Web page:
A short “blog” from the show, separate from our product coverage
The NAMM Show has been where companies introduce new products for the past few decades. And this year’s show says that it still is to a point, just maybe less so because of how the Internet has changed how people learn about and buy things.
Yet it was crowded, certainly more so than last year’s pandemic-delayed show in April. While most important companies were there, some of the ones we’ve come to expect gave this show a pass.
It’s likely that they were taking the pulse and many will be back. After all, it costs a lot for companies to exhibit.
But the subtext is that it wasn’t a given that the NAMM Show would survive. That seems like a much smaller concern than it was in the past – not just because of the attendance, but because it’s clear how much people like going to the show and seeing friends and associates in person.
We’ll be covering the important product announcements separately, but here are some things that struck us.
Livestreaming can’t be ignored. A number of companies are introducing products for podcasting and other streaming endeavors. For example, Black Magic Design, developers of the DaVinci Resolve video editing software, had a big presence.
They showed their ATEM MINI (two versions),
We plan to go into it in depth, because while it’s not a MIDI sequencer, its Fairlight page is a very serious DAW. And it’s free.
But that’s the tip of the iceberg – only “iceberg” is a bad analogy.
Hey, look HERE – we’re not ignoring it either.
Hardware and software coexisting. It wasn’t all that long ago – the print era – that some musicians were almost offended when we journalists covered software. “The studio isn’t where computers belong!” they wrote (and yes, they did write).
You members of the Synth AND SOFTWARE audience will find that silly, and in fact it’s a safe bet that most of those computer-disliking musicians have long since come around. And there are always lots of software companies at NAMM shows, but – and this is no secret – hardware has been back for the past few years. More than few years, actually.
A great example of this was over at the Yamaha… well, it was almost a hall, much more than a booth – in fact the great Ellis Hall was tearing it up on their stage.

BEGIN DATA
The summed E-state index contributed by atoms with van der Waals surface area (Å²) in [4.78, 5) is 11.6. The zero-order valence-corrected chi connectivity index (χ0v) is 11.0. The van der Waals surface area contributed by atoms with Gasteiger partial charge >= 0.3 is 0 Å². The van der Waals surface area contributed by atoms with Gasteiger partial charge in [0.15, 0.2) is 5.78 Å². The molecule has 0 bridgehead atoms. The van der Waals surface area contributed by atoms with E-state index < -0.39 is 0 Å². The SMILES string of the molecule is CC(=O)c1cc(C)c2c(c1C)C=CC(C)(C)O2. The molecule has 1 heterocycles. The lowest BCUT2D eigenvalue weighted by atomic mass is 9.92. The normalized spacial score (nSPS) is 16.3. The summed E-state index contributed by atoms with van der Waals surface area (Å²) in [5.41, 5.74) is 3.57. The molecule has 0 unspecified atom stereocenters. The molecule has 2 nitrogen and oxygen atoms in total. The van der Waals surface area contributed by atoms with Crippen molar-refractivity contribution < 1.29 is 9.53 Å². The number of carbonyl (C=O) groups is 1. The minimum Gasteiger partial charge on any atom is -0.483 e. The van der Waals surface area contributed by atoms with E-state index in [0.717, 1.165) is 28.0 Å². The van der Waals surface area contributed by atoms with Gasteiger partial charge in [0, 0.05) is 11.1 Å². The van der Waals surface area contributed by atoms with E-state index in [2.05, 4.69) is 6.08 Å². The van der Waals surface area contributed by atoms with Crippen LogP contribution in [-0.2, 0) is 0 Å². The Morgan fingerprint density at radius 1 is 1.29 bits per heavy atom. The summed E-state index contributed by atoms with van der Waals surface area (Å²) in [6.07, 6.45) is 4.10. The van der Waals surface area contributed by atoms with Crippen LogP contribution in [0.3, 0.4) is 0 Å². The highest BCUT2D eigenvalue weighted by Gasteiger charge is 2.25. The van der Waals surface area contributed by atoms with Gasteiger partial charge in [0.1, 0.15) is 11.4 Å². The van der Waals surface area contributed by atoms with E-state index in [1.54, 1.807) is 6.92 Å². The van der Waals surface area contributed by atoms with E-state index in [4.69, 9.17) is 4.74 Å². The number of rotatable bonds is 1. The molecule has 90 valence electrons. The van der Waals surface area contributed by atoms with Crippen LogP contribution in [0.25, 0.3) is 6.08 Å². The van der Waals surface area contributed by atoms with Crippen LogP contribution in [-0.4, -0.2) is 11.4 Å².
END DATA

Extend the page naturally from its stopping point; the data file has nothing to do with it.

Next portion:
They showed their Montage M synth (a formidable and versatile synth workstation), but there’s also a new companion softsynth version of it. The idea is that you don’t need the whole keyboard with you to work in your DAW. It’s free, but unfortunately it’s only for Montage owners.
MIDI 2.0. We’ve been covering it, and at this point it’s clear that it’s coming slowly and steadily rather than overnight.
But at the MIDI Association booth there was a presentation of the new Orchestral Articulation Profile, which lets developers embed articulation information directly in the notes. So you can take notes played using one library, use them to trigger a different library or even instrument, and they’ll play the right articulations.
They identified hundreds of them, complete with variations. Very cool.
AI wasn’t everywhere. That doesn’t mean it wasn’t anywhere, and many companies use the term, if not actual AI. But we didn’t see any robots giving sales pitches.
Live is alive and everything hasn’t totally changed. The tools and instruments we have today are [insert superlatives]. But a visitor from 1999 wouldn’t feel totally out of place at NAMM.
That visitor might be impressed at how good some of the amp models are, however there are still plenty of guitars, amps, drums, and so on, to say nothing of the remarkable softsynths we have today.
Yet people do still play music. And don’t worry, synths are still popular.
One thing that has changed for live performance is in-ear monitors (which are in-ear headphones). We got to demo some very nice and very affordable Ultimate Ears in-ear monitors that draw from their high-end ones, only they come with a selection of earpieces rather than being custom-molded.
Headphones. Speakers certainly aren’t going away, but headphones are becoming much more widespread. Some of them have very sophisticated DSP to simulate rooms and speakers.
Is that because so many people now listen to music on their phones, a descendant of iPods? We all know how that turned headphones into a fashion accessory.
Immersive audio. This is anecdotal, based on conversations more than products, but it seems like surround audio (to use the old term) is more than a passing fad this time. Expect to hear more about that in your upcoming visits to this site, because even headphone approximations are becoming increasingly important.
Accessibility and music education. This came up in several conversations, but not everyone is fortunate enough to be fully able-bodied. Increasingly, designers are building in accommodations for that in their instruments.
One example is the re.corder, an inexpensive wind synthesizer that lets you play it without blowing, or you can re-program the fingerings.
MORE TO COME. Stay tuned to Synth and Software for a steady stream of product information, or better yet subscribe. It’s free and you’re supporting professional music tech journalism!